Btw, Darkman I can share some future pads with you that should perform in a zone 8B. Like Opuntia ficus-indica PARL 253, PARL 253 - Opuntia ficus-indica - TAMUK# 1313 - Chile.

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Old 05-06-2012, 08:34 PM   #6 (permalink)
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Default Re: Fruiting Cactus, spineless for Florida

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Darkman,

That description sounds like Opuntia humifusa, it grows wild in FL. It has good nematode resistance and tolerant of the soil/water conditions. Would be good pick for a rootstock, grafting Opuntia ficus-indica on it.

Btw, Darkman I can share some future pads with you that should perform in a zone 8B. Like Opuntia ficus-indica PARL 253, PARL 253 - Opuntia ficus-indica - TAMUK# 1313 - Chile.

One thing I noticed with this. When I created my citrus plantings, I had to move some and I basically just half covered a few pads in the new are and they took right off.

Thanks I'll get up with Barnetmill and see what we can figure out. I read the link on it and I noticed it said that it doesn't fruit well in Texas. Would that be the case here?
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Old 05-06-2012, 10:05 PM   #7 (permalink)
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Default Re: Fruiting Cactus, spineless for Florida

Quote:
Originally Posted by nullzero View Post
I am growing over 20 different Opuntia. Mostly for the fruit some for pads. Generally the most cultivated Opuntia are from the O. ficus-indica and hybrids from this.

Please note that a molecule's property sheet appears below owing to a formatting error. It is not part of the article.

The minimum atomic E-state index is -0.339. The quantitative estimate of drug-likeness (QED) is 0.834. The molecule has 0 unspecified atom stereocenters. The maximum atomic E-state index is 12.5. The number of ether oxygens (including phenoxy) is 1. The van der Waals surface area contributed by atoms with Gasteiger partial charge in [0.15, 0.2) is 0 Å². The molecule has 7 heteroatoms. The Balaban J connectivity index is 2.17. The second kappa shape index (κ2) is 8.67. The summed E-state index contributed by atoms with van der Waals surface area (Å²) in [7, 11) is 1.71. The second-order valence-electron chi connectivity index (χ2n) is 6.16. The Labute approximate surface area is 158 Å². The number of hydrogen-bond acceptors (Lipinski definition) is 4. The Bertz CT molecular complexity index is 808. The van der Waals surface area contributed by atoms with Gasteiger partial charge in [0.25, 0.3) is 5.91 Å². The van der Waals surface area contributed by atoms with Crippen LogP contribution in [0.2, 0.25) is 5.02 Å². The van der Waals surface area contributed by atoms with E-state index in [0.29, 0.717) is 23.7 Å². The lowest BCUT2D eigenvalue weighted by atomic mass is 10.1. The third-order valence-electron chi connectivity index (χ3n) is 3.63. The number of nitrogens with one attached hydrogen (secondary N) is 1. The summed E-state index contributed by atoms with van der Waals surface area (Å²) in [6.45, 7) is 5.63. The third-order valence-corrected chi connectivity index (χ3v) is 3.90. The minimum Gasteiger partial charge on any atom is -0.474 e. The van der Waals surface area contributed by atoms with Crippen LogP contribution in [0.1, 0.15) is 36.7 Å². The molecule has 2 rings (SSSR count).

So far I have;

14 Opuntia ficus/Opuntia sp. (selected for fruit and/or pads)
Opuntia monocantha (rootstock/fruit)
Opuntia tomentosa (fruit/landscape)
Opuntia engelmannii var. subarmata (pads and landscape)
Opuntia Stricta (pads)
Opuntia cochenillifera (pads and fruit)
Opuntia humifusa (rootstock)

Most of these Opuntia are rated down to zone 9a to 8a. Taste of pads varies quite a bit from different species. Some of my favorites has a good lemony green bean flavor of the pads. Fruit quality is very good from most types with some having a tart/sweet flavor while others having a pleasant sweet flavor.
Way to go!

It's those lemony green bean flavor pads that the peoples of central Mexico crave and I really enjoy them too.

Opuntia monocantha (?) are you referring to Eastern Prickly Pear, aka O. vulgaris?

The purple fruits of Western Prickly Pear (O. humifusa) are prized by my middle-aged customers who are 1st or 2nd generation Mexican immigrants.
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Old 05-06-2012, 10:13 PM   #8 (permalink)
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Default Re: Fruiting Cactus, spineless for Florida

I need some pad recipes.
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Old 05-06-2012, 10:18 PM   #9 (permalink)